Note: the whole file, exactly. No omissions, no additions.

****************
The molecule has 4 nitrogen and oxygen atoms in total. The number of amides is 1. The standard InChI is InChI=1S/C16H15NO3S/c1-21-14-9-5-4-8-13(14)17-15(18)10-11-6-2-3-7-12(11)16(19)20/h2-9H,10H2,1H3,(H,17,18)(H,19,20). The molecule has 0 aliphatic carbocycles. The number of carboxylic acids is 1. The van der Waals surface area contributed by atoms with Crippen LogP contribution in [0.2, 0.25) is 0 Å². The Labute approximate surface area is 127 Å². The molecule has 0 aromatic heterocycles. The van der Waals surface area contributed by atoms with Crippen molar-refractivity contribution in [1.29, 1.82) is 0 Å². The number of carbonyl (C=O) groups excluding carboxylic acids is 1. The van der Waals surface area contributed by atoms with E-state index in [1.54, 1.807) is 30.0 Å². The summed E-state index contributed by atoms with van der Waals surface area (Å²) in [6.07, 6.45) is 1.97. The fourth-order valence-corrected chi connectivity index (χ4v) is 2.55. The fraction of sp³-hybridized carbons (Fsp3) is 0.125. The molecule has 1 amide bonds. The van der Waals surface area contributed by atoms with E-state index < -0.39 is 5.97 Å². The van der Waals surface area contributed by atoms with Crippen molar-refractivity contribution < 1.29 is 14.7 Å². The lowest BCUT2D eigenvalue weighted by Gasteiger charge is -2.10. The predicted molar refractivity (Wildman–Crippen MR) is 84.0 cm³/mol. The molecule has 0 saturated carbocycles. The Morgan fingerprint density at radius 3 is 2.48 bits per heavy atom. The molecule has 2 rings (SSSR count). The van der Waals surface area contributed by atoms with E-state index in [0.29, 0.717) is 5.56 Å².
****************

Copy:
The molecule has 4 nitrogen and oxygen atoms in total. The number of amides is 1. The standard InChI is InChI=1S/C16H15NO3S/c1-21-14-9-5-4-8-13(14)17-15(18)10-11-6-2-3-7-12(11)16(19)20/h2-9H,10H2,1H3,(H,17,18)(H,19,20). The molecule has 0 aliphatic carbocycles. The number of carboxylic acids is 1. The van der Waals surface area contributed by atoms with Crippen LogP contribution in [0.2, 0.25) is 0 Å². The Labute approximate surface area is 127 Å². The molecule has 0 aromatic heterocycles. The van der Waals surface area contributed by atoms with Crippen molar-refractivity contribution in [1.29, 1.82) is 0 Å². The number of carbonyl (C=O) groups excluding carboxylic acids is 1. The van der Waals surface area contributed by atoms with E-state index in [1.54, 1.807) is 30.0 Å². The summed E-state index contributed by atoms with van der Waals surface area (Å²) in [6.07, 6.45) is 1.97. The fourth-order valence-corrected chi connectivity index (χ4v) is 2.55. The fraction of sp³-hybridized carbons (Fsp3) is 0.125. The molecule has 1 amide bonds. The van der Waals surface area contributed by atoms with E-state index < -0.39 is 5.97 Å². The van der Waals surface area contributed by atoms with Crippen molar-refractivity contribution < 1.29 is 14.7 Å². The lowest BCUT2D eigenvalue weighted by Gasteiger charge is -2.10. The predicted molar refractivity (Wildman–Crippen MR) is 84.0 cm³/mol. The molecule has 0 saturated carbocycles. The Morgan fingerprint density at radius 3 is 2.48 bits per heavy atom. The molecule has 2 rings (SSSR count). The van der Waals surface area contributed by atoms with E-state index in [0.29, 0.717) is 5.56 Å².